ISLAMABAD: The Senate Standing Committee on Finance and Revenue on Thursday issued a stern warning to three European banks for using civil court powers to summon them in an ongoing investigation into a two-year-old global sovereign bond issue after the banks declined to cooperate in the probe.
The committee issued the warning to Citibank, Deutsche Bank and Standard Chartered Bank. The PML-N government had hired those financial institutions as advisers in 2015 to raise $500 million through the dollar-denominated Eurobonds.
“In response to our request to appear before the committee, all three commercial banks have shown their inability to come,” said Chairman Senator Saleem Mandviwalla.
He said a representative of the Citibank informed the committee that he was travelling and could not come while the officials of the other two banks said they were not able to cooperate.
“The committee is giving a final warning to the representatives of the banks; otherwise, their warrants will be issued under the civil court powers available to parliament,” said Mandviwalla.
The committee has been trying to determine whether the money invested by foreigners in the dollar-denominated bonds had actually flown from Pakistan.
Under the terms, Pakistani individuals cannot invest in dollar-denominated Eurobonds.
The committee’s stern warning may complicate matters for the finance ministry that is in the process of engaging the three banks again along with other three financial institutions to issue Euro and Sukuk bonds for raising about $2 billion from global capital markets.
The finance ministry is expected to give mandate to two different consortiums for issuance of those bonds in the third week of the month.
The bond issue has been delayed by at least three weeks now due to the absence of Finance Minister Ishaq Dar from the country. The ministry wanted to conclude the deal by November 15 to release pressure off balance of payments.
The country’s official foreign currency reserves have slipped to $13.8 billion –barely enough to provide cover to three months import bill.
The finance ministry will be desperate to complete the transaction before European and western capital markets close for the Christmas holidays.
The three European banks are also providing foreign commercial loans to the finance ministry to meet its growing balance of payments requirement.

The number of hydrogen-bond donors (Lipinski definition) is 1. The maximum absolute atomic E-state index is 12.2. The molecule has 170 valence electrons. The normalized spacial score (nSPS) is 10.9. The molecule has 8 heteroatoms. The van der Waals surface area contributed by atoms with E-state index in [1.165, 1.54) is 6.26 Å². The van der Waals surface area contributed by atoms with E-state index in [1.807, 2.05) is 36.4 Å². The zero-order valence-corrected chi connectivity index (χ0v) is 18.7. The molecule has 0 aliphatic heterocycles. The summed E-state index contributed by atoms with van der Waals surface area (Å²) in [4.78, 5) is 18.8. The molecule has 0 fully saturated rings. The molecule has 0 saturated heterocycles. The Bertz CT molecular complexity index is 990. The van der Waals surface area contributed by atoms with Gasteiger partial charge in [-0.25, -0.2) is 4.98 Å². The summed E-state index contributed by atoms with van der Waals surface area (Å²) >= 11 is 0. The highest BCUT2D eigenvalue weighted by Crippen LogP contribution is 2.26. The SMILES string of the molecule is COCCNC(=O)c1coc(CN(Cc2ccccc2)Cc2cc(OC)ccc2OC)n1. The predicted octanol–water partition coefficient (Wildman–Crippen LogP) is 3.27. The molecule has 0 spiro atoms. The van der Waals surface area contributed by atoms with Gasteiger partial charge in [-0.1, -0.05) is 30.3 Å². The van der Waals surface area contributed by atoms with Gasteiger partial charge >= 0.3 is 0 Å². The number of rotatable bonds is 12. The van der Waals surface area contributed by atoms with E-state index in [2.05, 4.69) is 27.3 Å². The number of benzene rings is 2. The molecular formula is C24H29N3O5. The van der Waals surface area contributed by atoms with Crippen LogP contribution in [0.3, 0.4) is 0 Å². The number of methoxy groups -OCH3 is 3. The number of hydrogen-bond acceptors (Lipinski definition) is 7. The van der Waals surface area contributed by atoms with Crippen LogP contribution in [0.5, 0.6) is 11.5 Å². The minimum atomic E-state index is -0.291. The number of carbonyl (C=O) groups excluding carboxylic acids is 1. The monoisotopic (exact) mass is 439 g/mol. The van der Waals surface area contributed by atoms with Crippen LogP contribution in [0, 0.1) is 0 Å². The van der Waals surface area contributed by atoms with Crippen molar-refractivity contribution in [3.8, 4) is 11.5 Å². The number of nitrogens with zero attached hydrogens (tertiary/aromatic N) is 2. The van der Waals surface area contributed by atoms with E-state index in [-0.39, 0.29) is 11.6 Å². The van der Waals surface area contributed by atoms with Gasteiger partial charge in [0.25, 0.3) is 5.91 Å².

Senator Mohsin Leghari said probably the foreign banks were not aware that the parliamentary bodies enjoy civil court powers to summon anybody.
However, an industry expert said any adverse action against the foreign financial institutions may not be taken lightly by them and they may pull off from Pakistan.
In September 2015, the government had issued Eurobonds valuing $500 million with 10-year maturity in the international market at an interest rate of 8.25%. It offered 6.12% above the US Treasury rate for the bond. Its decision to go ahead with the issue despite unfavourable circumstances fuelled speculation that some dignitaries had capitalised on the opportunity.
Roughly 14% of the $500 million was invested by Pakistani banks, according to a former finance secretary.
“The banks’ reluctance to appear before the committee is deepening our apprehensions,” said Senator Mohsin Aziz of the PTI.
Additional Secretary External Finance Noor Ahmad pleaded the committee to show some leniency, saying any negative publicity may create problems for the government.
He said it was decided after a meeting between the finance minister and finance secretary that the ministry would cooperate with the standing committee.
Mandviwalla said according to his information the finance ministry has stopped the foreign banks from appearing before the committee.
“The finance ministry actually encouraged the representatives of banks to appear before the panel,” said Ahmad.